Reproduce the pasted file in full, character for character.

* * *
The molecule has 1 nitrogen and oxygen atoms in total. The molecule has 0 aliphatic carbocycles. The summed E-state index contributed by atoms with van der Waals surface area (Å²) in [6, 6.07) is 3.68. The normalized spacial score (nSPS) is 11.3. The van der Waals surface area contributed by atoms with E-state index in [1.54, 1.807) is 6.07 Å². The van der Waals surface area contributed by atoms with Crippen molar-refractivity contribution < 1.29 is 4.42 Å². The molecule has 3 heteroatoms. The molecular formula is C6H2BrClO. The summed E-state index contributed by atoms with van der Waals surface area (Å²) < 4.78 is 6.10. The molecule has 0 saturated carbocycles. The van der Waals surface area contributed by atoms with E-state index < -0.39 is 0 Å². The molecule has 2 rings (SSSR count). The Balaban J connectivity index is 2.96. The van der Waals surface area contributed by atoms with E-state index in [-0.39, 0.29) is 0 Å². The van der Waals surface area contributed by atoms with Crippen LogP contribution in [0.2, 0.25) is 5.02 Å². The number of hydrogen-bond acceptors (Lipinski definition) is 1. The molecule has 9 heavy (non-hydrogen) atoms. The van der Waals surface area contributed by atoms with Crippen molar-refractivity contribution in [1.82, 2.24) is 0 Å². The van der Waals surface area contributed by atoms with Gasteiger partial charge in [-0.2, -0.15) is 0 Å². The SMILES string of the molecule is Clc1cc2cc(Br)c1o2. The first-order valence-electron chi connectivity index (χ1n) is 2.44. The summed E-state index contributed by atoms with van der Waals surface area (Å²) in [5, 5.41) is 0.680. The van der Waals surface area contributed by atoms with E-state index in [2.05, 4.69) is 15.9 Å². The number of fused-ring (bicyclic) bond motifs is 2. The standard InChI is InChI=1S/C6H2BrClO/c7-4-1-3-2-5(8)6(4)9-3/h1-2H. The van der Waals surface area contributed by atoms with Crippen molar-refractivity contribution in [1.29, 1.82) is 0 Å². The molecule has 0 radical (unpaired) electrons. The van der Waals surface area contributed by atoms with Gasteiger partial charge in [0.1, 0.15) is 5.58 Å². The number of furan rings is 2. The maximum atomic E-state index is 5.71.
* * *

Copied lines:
The molecule has 1 nitrogen and oxygen atoms in total. The molecule has 0 aliphatic carbocycles. The summed E-state index contributed by atoms with van der Waals surface area (Å²) in [6, 6.07) is 3.68. The normalized spacial score (nSPS) is 11.3. The van der Waals surface area contributed by atoms with E-state index in [1.54, 1.807) is 6.07 Å². The van der Waals surface area contributed by atoms with Crippen molar-refractivity contribution < 1.29 is 4.42 Å². The molecule has 3 heteroatoms. The molecular formula is C6H2BrClO. The summed E-state index contributed by atoms with van der Waals surface area (Å²) < 4.78 is 6.10. The molecule has 0 saturated carbocycles. The van der Waals surface area contributed by atoms with E-state index < -0.39 is 0 Å². The molecule has 2 rings (SSSR count). The Balaban J connectivity index is 2.96. The van der Waals surface area contributed by atoms with E-state index in [-0.39, 0.29) is 0 Å². The van der Waals surface area contributed by atoms with Crippen LogP contribution in [0.2, 0.25) is 5.02 Å². The number of hydrogen-bond acceptors (Lipinski definition) is 1. The molecule has 9 heavy (non-hydrogen) atoms. The van der Waals surface area contributed by atoms with Crippen molar-refractivity contribution in [1.82, 2.24) is 0 Å². The van der Waals surface area contributed by atoms with Gasteiger partial charge in [-0.2, -0.15) is 0 Å². The SMILES string of the molecule is Clc1cc2cc(Br)c1o2. The first-order valence-electron chi connectivity index (χ1n) is 2.44. The summed E-state index contributed by atoms with van der Waals surface area (Å²) in [5, 5.41) is 0.680. The van der Waals surface area contributed by atoms with E-state index in [2.05, 4.69) is 15.9 Å². The number of fused-ring (bicyclic) bond motifs is 2. The standard InChI is InChI=1S/C6H2BrClO/c7-4-1-3-2-5(8)6(4)9-3/h1-2H. The van der Waals surface area contributed by atoms with Crippen molar-refractivity contribution in [1.29, 1.82) is 0 Å². The molecule has 0 radical (unpaired) electrons. The van der Waals surface area contributed by atoms with Gasteiger partial charge in [0.1, 0.15) is 5.58 Å². The number of furan rings is 2. The maximum atomic E-state index is 5.71.